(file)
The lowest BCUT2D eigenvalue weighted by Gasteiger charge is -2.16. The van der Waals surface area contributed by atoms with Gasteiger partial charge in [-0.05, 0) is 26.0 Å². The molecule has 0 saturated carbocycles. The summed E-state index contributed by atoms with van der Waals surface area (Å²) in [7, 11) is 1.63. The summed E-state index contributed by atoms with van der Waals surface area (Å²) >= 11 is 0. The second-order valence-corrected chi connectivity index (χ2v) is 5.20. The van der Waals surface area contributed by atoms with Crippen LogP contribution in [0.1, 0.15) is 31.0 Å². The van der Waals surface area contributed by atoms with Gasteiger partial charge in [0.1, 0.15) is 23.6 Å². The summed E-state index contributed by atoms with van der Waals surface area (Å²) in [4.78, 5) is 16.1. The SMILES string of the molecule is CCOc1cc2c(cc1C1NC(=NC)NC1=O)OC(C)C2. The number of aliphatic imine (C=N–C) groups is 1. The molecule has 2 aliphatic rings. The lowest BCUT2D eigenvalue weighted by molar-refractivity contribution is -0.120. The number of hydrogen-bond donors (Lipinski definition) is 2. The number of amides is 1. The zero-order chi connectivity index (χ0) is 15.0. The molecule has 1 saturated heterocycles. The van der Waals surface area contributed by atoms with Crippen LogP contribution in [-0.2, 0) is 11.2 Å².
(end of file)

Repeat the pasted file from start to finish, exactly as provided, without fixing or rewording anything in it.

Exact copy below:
The lowest BCUT2D eigenvalue weighted by Gasteiger charge is -2.16. The van der Waals surface area contributed by atoms with Gasteiger partial charge in [-0.05, 0) is 26.0 Å². The molecule has 0 saturated carbocycles. The summed E-state index contributed by atoms with van der Waals surface area (Å²) in [7, 11) is 1.63. The summed E-state index contributed by atoms with van der Waals surface area (Å²) >= 11 is 0. The second-order valence-corrected chi connectivity index (χ2v) is 5.20. The van der Waals surface area contributed by atoms with Crippen LogP contribution in [0.1, 0.15) is 31.0 Å². The van der Waals surface area contributed by atoms with Gasteiger partial charge in [0.1, 0.15) is 23.6 Å². The summed E-state index contributed by atoms with van der Waals surface area (Å²) in [4.78, 5) is 16.1. The SMILES string of the molecule is CCOc1cc2c(cc1C1NC(=NC)NC1=O)OC(C)C2. The number of aliphatic imine (C=N–C) groups is 1. The molecule has 2 aliphatic rings. The lowest BCUT2D eigenvalue weighted by molar-refractivity contribution is -0.120. The number of hydrogen-bond donors (Lipinski definition) is 2. The number of amides is 1. The zero-order chi connectivity index (χ0) is 15.0. The molecule has 1 saturated heterocycles. The van der Waals surface area contributed by atoms with Crippen LogP contribution in [-0.2, 0) is 11.2 Å².